THERESA MAY suffered a major blow last night as her government was found in contempt of Parliament for keeping legal advice over her Brexit deal secret.
The advice will now be revealed today, despite attorney general Geoffrey Cox’s fears that publication is against the national interest, Commons leader Andrea Leadsom confirmed.
MPs voted by an emphatic 311 to 293 that the government was in contempt and should disclose details omitted from a previously released summary.
They also defied Mrs May by voting to give themselves the power to put forward their own plan B if she loses Tuesday’s crunch vote on the deal.
Labour’s Keir Starmer, the shadow Brexit secretary, said it was the first time a government had been found in contempt by Parliament and ministers should consider it a ‘badge of shame’.
He added: ‘It is highly regrettable that the government has let it come to this but ministers left the opposition with no option but to bring forward these proceedings. The government has proved it has lost its majority and the respect of the House — the prime minister can’t keep pushing Parliament away or avoiding responsible scrutiny.’
The defeats came at the start of five days of debate over the deal forged with Brussels, leading up to the vote in which 100 Tory backbenchers have already vowed to oppose Mrs May. Mr Cox had argued it would be wrong to break a long-standing convention that advice provided to ministers by law officers is confidential.
But opponents accused him of trying to prevent them seizing on any legal warnings given over controversial aspects of the agreement, such as the Irish backstop.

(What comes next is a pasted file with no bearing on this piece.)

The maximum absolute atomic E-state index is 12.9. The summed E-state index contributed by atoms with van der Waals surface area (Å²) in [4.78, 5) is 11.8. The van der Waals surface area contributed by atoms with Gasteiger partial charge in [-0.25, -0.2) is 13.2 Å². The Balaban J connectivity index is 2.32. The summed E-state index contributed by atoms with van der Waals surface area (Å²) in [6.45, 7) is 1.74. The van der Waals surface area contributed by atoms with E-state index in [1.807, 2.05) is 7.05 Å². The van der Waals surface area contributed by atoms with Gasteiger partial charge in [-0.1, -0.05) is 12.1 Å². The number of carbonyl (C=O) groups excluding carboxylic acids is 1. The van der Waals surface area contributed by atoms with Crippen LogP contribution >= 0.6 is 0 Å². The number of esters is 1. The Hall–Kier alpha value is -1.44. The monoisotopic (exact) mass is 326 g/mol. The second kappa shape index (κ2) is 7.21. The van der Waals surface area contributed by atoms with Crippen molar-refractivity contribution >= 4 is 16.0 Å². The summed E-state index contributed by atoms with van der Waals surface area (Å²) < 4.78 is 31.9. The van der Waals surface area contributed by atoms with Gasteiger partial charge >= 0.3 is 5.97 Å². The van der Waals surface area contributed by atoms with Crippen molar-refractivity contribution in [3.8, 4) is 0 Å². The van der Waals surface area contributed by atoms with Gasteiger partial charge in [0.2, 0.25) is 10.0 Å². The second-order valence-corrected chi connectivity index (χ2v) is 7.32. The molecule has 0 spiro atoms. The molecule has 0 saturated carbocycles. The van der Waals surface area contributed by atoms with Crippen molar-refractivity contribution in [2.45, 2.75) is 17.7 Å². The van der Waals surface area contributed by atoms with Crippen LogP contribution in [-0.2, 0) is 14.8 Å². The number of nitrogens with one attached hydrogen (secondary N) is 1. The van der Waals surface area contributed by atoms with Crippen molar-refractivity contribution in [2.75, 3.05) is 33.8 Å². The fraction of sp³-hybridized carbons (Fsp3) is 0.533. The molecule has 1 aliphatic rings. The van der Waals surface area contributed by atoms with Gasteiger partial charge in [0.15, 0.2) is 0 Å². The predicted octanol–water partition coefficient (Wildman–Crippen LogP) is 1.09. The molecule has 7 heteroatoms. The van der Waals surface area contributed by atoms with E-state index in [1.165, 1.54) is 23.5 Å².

The Commons first voted yesterday to reject a compromise that would have seen the dispute referred to a committee, before going on to find the government in contempt. MPs then backed a demand from Tory former attorney general Dominic Grieve (above) for them to be allowed to amend the deal.
Brussels insists that Britain must take or leave the agreement that is on the table.
But MPs will now have 21 days to come up with their own version if they vote it down. Both Mr Cox and Cabinet Office minister David Lidington could face official sanctions following the contempt ruling.
The DUP — which will vote against the deal — has said it will not return the £1billion Mrs May gave Northern Ireland when the party agreed last year to prop up her minority regime.
■ THE BBC has dropped plans for a TV debate between Jeremy Corbyn and Theresa May on Sunday after failing to agree on a format with the leaders. No.10 accused Mr Corbyn of ‘running scared’ but Labour invited Mrs May to ‘join us on ITV’. ITV said its ‘invitations remain open’.
Shoppers face no-deal 10% rise, says Carney
SHOPPING bills could soar by ten per cent after an extreme no-deal Brexit, Mark Carney told MPs. Even with a more orderly no-deal withdrawal, including a transition period, grocery prices could rise by six per cent and the cost of cars would go up, the Bank of England boss told the treasury select committee. He also defended the bank’s ‘worst case scenario’ forecasts, criticised by Brexiteers last week. They were ‘low probability events’ that had been published only at the committee’s request, he said.